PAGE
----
By Joel Warner
By Michael Roberts
By Joel Warner
By Michael Roberts
By Alan Prendergast
By Michael Roberts
By Michael Roberts
By Amber Taufen
In the November issue, Evergreen psychologist David Schnarch gets his turn, snatching a couple married twenty years from the jaws of sexual boredom in a special "Can Our Sex Life Be Saved?"
"I don't do the ten-ways-to-improve-your-marriage thing," Schnarch cautions. "It doesn't work. If it did, you wouldn't have to read it every month. They print it because nobody wants to deal with the complexity of a real relationship, and what editor wants to print ten-years-to-a-better-marriage, which is far closer to the truth?"
Although Schnarch's work with "Susan" and "Rob" didn't take quite that long, it was no quick fix, either. In six months of therapy, the couple were able to resolve most of their sexual difficulties, but other issues still required work. As Schnarch notes in the magazine, "A couple's sex life is a mirror for what's happening in the rest of their marriage."
The article hardly represents Schnarch's maiden voyage into the limelight. Scarcely a newsstand is unencumbered by at least a quote from him. USA Today ran his suggestions for how to achieve "an erotic wallow based on what is between your ears, not the amount of cellulite you have." Schnarch has written for such publications as Playboy and Psychology Today, and he looks forward to an upcoming special on his work in New Woman magazine. Videos are available upon request. The man is not shy about publicity.
Since he moved his life and practice from New Orleans to Colorado seven months ago, however, Schnarch has been too busy to chat. But now the dust has settled, the boxes are unpacked, and he is ready to talk about sex.
Schnarch has been watching us have sex for several decades and has just about seen it all. So far, he's not impressed. Among his observations:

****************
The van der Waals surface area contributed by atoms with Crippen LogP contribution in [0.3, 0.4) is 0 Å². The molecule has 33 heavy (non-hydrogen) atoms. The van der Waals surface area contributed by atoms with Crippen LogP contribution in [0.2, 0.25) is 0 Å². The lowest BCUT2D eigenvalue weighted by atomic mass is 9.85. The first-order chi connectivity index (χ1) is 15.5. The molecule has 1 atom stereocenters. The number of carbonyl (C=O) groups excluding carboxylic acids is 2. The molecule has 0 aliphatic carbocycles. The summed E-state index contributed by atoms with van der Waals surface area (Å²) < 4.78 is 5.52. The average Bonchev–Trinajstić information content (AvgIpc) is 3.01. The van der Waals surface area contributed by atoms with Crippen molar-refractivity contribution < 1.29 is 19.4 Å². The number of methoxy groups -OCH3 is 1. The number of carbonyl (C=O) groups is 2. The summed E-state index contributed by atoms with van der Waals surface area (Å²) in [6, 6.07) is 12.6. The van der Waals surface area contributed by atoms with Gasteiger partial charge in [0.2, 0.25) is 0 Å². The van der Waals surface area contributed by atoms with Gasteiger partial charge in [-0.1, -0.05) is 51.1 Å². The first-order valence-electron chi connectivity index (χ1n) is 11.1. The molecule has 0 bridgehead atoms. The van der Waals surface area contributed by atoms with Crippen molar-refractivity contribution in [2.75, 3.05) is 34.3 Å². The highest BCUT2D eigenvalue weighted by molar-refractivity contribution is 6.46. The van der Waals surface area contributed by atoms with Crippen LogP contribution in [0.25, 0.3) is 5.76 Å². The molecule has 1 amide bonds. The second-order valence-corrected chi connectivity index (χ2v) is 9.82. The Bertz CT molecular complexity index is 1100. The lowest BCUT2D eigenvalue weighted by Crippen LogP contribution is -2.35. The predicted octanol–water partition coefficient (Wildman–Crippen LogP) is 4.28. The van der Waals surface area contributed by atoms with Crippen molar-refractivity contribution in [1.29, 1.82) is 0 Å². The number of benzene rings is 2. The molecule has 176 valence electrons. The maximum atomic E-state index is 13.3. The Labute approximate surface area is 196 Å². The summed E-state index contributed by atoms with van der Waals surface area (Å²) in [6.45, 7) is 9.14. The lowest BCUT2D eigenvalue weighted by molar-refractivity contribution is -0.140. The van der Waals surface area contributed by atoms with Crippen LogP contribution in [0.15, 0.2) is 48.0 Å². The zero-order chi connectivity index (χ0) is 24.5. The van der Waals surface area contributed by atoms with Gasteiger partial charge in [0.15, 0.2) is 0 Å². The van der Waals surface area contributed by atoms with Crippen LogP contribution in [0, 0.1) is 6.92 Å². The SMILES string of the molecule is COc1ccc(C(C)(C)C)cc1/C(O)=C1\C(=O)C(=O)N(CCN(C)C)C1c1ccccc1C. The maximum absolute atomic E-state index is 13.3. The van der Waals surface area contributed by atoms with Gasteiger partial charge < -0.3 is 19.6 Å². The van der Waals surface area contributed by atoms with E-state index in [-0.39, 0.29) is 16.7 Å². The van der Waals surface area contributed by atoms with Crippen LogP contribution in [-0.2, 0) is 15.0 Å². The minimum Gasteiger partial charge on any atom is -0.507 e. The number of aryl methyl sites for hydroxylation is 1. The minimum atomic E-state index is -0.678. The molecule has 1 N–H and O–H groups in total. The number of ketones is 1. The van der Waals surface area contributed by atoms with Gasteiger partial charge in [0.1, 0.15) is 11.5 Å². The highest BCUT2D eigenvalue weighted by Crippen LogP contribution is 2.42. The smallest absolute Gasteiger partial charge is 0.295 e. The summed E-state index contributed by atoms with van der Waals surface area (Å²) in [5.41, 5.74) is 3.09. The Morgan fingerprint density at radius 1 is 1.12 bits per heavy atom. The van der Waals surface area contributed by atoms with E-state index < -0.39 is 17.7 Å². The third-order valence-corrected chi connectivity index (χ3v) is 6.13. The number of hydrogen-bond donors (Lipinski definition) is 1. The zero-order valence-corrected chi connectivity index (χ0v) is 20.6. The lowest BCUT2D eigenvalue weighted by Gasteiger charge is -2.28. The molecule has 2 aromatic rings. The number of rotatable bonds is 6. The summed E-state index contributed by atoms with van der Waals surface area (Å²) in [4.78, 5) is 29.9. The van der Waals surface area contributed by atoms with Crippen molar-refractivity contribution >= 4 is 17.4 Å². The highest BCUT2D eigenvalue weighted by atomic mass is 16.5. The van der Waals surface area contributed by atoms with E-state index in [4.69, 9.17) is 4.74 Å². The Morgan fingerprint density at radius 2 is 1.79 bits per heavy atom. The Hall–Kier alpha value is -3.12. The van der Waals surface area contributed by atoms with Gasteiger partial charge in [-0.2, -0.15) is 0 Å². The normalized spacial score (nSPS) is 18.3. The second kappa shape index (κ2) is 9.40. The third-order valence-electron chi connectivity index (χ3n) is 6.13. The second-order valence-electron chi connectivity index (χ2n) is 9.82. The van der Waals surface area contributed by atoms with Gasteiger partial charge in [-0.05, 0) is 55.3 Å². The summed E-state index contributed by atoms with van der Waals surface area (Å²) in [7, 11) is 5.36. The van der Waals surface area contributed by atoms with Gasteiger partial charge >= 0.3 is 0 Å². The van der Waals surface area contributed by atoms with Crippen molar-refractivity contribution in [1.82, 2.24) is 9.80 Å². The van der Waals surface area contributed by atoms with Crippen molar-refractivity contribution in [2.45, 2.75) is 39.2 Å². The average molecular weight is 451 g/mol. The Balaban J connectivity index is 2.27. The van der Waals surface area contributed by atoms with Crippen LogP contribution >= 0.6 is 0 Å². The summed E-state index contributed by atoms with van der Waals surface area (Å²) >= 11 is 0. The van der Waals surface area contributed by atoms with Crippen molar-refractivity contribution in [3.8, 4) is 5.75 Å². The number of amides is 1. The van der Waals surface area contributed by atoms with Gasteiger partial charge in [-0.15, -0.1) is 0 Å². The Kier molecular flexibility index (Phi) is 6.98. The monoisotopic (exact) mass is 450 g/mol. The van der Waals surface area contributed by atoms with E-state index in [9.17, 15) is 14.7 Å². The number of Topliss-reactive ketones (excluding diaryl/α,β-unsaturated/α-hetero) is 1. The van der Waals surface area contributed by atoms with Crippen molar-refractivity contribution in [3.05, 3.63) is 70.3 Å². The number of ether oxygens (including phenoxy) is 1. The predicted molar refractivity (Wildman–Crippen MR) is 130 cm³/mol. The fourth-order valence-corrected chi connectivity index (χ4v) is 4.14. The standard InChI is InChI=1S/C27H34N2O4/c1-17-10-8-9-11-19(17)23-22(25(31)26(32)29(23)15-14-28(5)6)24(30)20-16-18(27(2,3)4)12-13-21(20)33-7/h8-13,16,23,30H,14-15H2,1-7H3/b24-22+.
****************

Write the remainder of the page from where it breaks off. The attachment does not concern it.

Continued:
--"Most people think foreplay is the period in which partners help each other to get aroused. Heterosexual foreplay often seems to be the process of getting the woman lubed, like detailing a car. You just get into every nook and cranny."
--"The number of people who can orgasm with their eyes open is extremely low."
--"People are constantly driving relationships by childhood wounds, which is too bad, because wounded children have stinking sex."
Does any of this strike a chord? Want to come in and mull it over with the good doctor in a comforting, loving atmosphere? Forget it.
"Our office is not a safe place, and neither is life," Schnarch states flatly. "Unconditional love? It's bullshit. The whole concept of your partner `being there' for you is nonsense. Marriage is not about inner children or toxic parents; it is just there, and everyone has to go through it."
But do sex therapists usually tell you that? "No," Schnarch says. "Marital therapy is designed to get people to the point where they stop complaining. We're good at helping people have mediocre relationships."
And in a world sick of being advised to rekindle marriages with trips to Victoria's Secret, people are willing to listen. At a recent training directed at U.S. Army ministers, Schnarch discussed "the integration of spirituality, sex and a hardball approach to marital discord." At a gathering of archdiocese officials from across the country, he explained his opposition to the just-say-no approach to teen sex: "Because once you say yes, it leaves you out in the cold."
"I have even done a Sunday morning sermon," he says, with a touch of pride. "And standing up there and saying the words `penis' and `vagina,' I fully expected a lightning bolt to come down and strike me dead. And it didn't."